Indigenous elder was ‘loved by many’

Daughter says respected military veteran always 'expressed great generosity'

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Joseph Meconse, a respected Indigenous elder, Canadian Armed Forces veteran and Order of Manitoba recipient, died suddenly Sunday morning at the age of 77.

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Hey there, time traveller!
This article was published 18/02/2019 (1386 days ago), so information in it may no longer be current.

Joseph Meconse, a respected Indigenous elder, Canadian Armed Forces veteran and Order of Manitoba recipient, died suddenly Sunday morning at the age of 77.

His death was confirmed by his daughter, Renata Meconse, on Monday, sparking widespread outpourings of grief online, including statements from Mayor Brian Bowman, NDP Leader Wab Kinew and Premier Brian Pallister.

His daughter described the amount of support and condolences she’s received since her father’s death as overwhelming.

MIKAELA MACKENZIE / WINNIPEG FREE PRESS Renata Meconse, daughter of Joseph Meconse, with a portrait of her father, who died Sunday at the age of 77.

“I would describe my dad as someone who has always been a very giving person, of his time and of his resources. If somebody needed something and he had it, he would give them that,” Renata Meconse said.

“There’s not too many people you could honestly say about that they would give you the shirt off their back. My dad was one of them. He has always been someone who expressed great generosity.”

Meconse, who was born in Sayisi Dene First Nation, was a military veteran who served in a peacekeeping role in Cyprus and Germany, as well as during the October Crisis of 1970 in Quebec.

He spent decades working as a corrections officer at Stony Mountain Institution until his retirement in the early 2000s. He was also a prominent and highly respected figure in the Indigenous community in Manitoba.

“One thing that I know for sure was that he was loved by many people. I know, going forward, he’s going to be greatly missed,” Renata Meconse said.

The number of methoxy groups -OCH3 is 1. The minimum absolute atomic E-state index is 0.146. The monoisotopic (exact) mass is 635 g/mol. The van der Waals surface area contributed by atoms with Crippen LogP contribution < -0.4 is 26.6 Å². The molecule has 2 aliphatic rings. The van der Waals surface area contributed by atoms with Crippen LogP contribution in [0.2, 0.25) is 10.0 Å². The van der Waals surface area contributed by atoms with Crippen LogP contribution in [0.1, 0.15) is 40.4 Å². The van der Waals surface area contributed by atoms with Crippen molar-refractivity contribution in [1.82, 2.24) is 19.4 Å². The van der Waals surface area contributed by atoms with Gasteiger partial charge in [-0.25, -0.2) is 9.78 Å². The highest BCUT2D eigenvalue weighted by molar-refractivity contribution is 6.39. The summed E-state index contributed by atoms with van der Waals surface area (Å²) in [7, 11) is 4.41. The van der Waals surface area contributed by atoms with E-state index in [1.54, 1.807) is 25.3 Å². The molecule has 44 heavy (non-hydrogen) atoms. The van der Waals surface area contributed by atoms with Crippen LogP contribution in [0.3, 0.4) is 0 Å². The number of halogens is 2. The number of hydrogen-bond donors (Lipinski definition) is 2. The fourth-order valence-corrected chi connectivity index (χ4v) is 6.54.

“When it comes to the love the community is showing, it’s a reciprocal thing. My dad always showed love to people and they showed him love, too.”

MIKAELA MACKENZIE / WINNIPEG FREE PRESS A portrait of Joseph Meconse in his younger days as a corrections officer.

In 2016, Meconse was kicked out of Portage Place mall, where he often met with friends, by security. The mall reportedly had a rule that said people could only sit in the food court for 30 minutes without food.

He eventually participated in a protest, round dance and drum ceremony at the food court, although he dissuaded people then calling for a boycott.

His actions helped usher in changes to security protocols at the mall, including the hiring of an Indigenous security company. A month after the initial incident, Portage Place held a ceremony in his honour to thank him for speaking up.

“It’s heartbreaking and, when it comes to my dad, I know it’s not just me, because you share someone like that with so many others,” Renata Meconse said.

“He has such an extended family that goes beyond us here. There are so many people who love him like an uncle, a father, a grandfather.”

Meconse is survived by his three sisters, two daughters, grandchildren and friends.

JOE BRYKSA / WINNIPEG FREE PRESS FILES Meconse was honoured at a gathering in Portage Place mall after the elder was kicked out of the shopping centre in 2016. Portage Place general manager David Stone shakes hands with Meconse after giving him a formal apology.

ryan.thorpe@freepress.mb.ca

Twitter: @rk_thorpe

Ryan Thorpe

Ryan Thorpe
Reporter

Ryan Thorpe likes the pace of daily news, the feeling of a broadsheet in his hands and the stress of never-ending deadlines hanging over his head.

History

Updated on Tuesday, February 19, 2019 1:48 PM CST: Corrects spelling of Cyprus

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